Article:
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Logic Pro X 10.3 Update: New Features with Rob Mayzes

Transcript
Hello, and welcome back. Here today to give you an overview of the recent updates that have happened in Logic Pro, there was quite a big overhaul with 10.3, and recently, 10.3.2 came out as well, so I just wanted to make this video to walk you through some of those changes. Some of the changes are really cool and really handy, so we’re going to dive into that in a second.

First thing you’ll notice is there’s been quite a big design overhaul. If you’ve been watching this course, you’ll get used to the slightly different display view in 10.3. Nothing has really changed functionally. Don’t let it intimidate you. When you update, or if you’ve already updated, everything is already pretty much in the same place, it’s very intuitive, you’re not going to struggle to find anything. It just looks a bit flatter. It’s a bit more familiar for GarageBand users as well, and personally, I’ve found it more pleasurable to work in.

So that’s one of the main things you’ll notice off the bat, and there have of course been the usual performance updates, and bug fixes, I find that 10.3 is crashing a lot less than 10.2, which is absolutely great. And now I want to talk you through some of the cool features that were added in this update. So first off, we’ve got track alternatives.

If you’ve ever used Pro Tools, or another DAW that has track playlists or something similar to that, this is going to be familiar to you. If not, I’m going to explain what this is.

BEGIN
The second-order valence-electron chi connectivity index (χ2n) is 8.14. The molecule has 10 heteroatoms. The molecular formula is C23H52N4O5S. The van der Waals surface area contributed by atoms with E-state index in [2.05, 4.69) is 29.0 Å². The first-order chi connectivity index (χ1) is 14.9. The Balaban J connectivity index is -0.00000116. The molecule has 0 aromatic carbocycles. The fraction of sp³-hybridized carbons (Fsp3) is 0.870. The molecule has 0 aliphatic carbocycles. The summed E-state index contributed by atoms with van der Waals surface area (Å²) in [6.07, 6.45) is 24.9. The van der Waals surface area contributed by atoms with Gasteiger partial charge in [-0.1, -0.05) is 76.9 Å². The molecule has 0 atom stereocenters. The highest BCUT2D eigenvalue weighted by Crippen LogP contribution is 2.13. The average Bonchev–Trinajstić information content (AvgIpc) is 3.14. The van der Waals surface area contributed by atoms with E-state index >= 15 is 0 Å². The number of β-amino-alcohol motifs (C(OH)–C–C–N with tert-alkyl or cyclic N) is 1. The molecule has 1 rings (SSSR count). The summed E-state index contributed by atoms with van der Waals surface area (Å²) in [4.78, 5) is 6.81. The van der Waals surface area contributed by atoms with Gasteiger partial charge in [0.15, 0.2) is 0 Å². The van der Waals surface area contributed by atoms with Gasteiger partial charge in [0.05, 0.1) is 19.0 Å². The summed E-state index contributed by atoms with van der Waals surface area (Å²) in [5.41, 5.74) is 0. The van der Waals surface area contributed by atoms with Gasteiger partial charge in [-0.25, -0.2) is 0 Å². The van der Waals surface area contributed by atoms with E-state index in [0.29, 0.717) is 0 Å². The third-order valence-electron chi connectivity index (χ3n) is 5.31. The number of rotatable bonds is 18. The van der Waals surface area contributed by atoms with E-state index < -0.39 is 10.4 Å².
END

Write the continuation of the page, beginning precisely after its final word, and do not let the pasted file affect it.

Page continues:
So first of all, you need to go to track, and show track alternatives, and now what we can do is the same as project alternatives, we can create track alternatives. So now, I can have this track, but I might be editing, and I can switch to my scissor tool and cut this up, and remove parts, and do this, and add a fade in here, etcetera, etcetera.

That could be track A. But then what if I want to commit to this? What if I want to bounce this down to one region, but I want to keep my edit here? Well, I could go new, and then I can copy across this audio into this new alternative, and then I could consolidate it.

And now, I’ve got my original edit, still here if I want to make any changes, but I’ve also got my joined file here, if I pull this back to the beginning, but I can use — when I’m mixing, or to remove any temptation to continue editing, something like that.

There’s a bunch of ways you can use this. You can use it for different takes as well. Logic has a built in take management system, but some people prefer to use playlists. So you could have one take on playlist A, one take on playlist B, another take on playlist C, and then you could move between those.

So very handy that, just remember you go to track and show track alternatives to do that.

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Another cool feature, if I go back to one of these, normally, this duplicate button here, when I’ve got a channel selected, that’ll duplicate the channel, and all of the settings. So if I had some plugins on this channel, for example, an EQ, and some compression, I could then duplicate this, and I’ve got the same plugins, but you’ll notice the region hasn’t been duplicated.